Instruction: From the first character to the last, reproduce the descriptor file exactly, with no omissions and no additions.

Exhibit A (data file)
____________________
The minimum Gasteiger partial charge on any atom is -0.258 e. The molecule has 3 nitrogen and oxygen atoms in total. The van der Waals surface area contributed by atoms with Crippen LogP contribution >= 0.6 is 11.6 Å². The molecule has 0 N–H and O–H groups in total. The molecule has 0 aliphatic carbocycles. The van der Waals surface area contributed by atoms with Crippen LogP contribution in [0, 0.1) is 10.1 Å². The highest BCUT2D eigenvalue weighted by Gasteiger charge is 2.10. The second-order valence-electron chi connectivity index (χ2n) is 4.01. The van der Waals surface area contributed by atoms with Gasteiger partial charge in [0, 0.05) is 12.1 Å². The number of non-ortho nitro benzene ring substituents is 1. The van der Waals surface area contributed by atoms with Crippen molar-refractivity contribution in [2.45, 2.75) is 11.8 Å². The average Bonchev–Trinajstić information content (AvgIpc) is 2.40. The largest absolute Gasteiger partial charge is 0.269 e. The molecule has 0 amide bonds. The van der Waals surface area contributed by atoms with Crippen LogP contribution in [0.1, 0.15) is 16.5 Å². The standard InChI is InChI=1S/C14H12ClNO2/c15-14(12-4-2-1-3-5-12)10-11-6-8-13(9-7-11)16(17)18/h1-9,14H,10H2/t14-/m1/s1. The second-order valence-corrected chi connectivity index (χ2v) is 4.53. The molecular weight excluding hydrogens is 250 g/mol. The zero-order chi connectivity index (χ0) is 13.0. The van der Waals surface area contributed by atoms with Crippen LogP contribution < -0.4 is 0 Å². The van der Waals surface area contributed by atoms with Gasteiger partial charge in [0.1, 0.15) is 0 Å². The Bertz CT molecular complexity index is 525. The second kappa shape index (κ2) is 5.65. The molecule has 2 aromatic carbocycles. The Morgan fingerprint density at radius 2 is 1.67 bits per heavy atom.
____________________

The minimum Gasteiger partial charge on any atom is -0.258 e. The molecule has 3 nitrogen and oxygen atoms in total. The van der Waals surface area contributed by atoms with Crippen LogP contribution >= 0.6 is 11.6 Å². The molecule has 0 N–H and O–H groups in total. The molecule has 0 aliphatic carbocycles. The van der Waals surface area contributed by atoms with Crippen LogP contribution in [0, 0.1) is 10.1 Å². The highest BCUT2D eigenvalue weighted by Gasteiger charge is 2.10. The second-order valence-electron chi connectivity index (χ2n) is 4.01. The van der Waals surface area contributed by atoms with Gasteiger partial charge in [0, 0.05) is 12.1 Å². The number of non-ortho nitro benzene ring substituents is 1. The van der Waals surface area contributed by atoms with Crippen molar-refractivity contribution in [2.45, 2.75) is 11.8 Å². The average Bonchev–Trinajstić information content (AvgIpc) is 2.40. The largest absolute Gasteiger partial charge is 0.269 e. The molecule has 0 amide bonds. The van der Waals surface area contributed by atoms with Crippen LogP contribution in [0.1, 0.15) is 16.5 Å². The standard InChI is InChI=1S/C14H12ClNO2/c15-14(12-4-2-1-3-5-12)10-11-6-8-13(9-7-11)16(17)18/h1-9,14H,10H2/t14-/m1/s1. The second-order valence-corrected chi connectivity index (χ2v) is 4.53. The molecular weight excluding hydrogens is 250 g/mol. The zero-order chi connectivity index (χ0) is 13.0. The van der Waals surface area contributed by atoms with Crippen LogP contribution < -0.4 is 0 Å². The van der Waals surface area contributed by atoms with Gasteiger partial charge in [0.1, 0.15) is 0 Å². The Bertz CT molecular complexity index is 525. The second kappa shape index (κ2) is 5.65. The molecule has 2 aromatic carbocycles. The Morgan fingerprint density at radius 2 is 1.67 bits per heavy atom.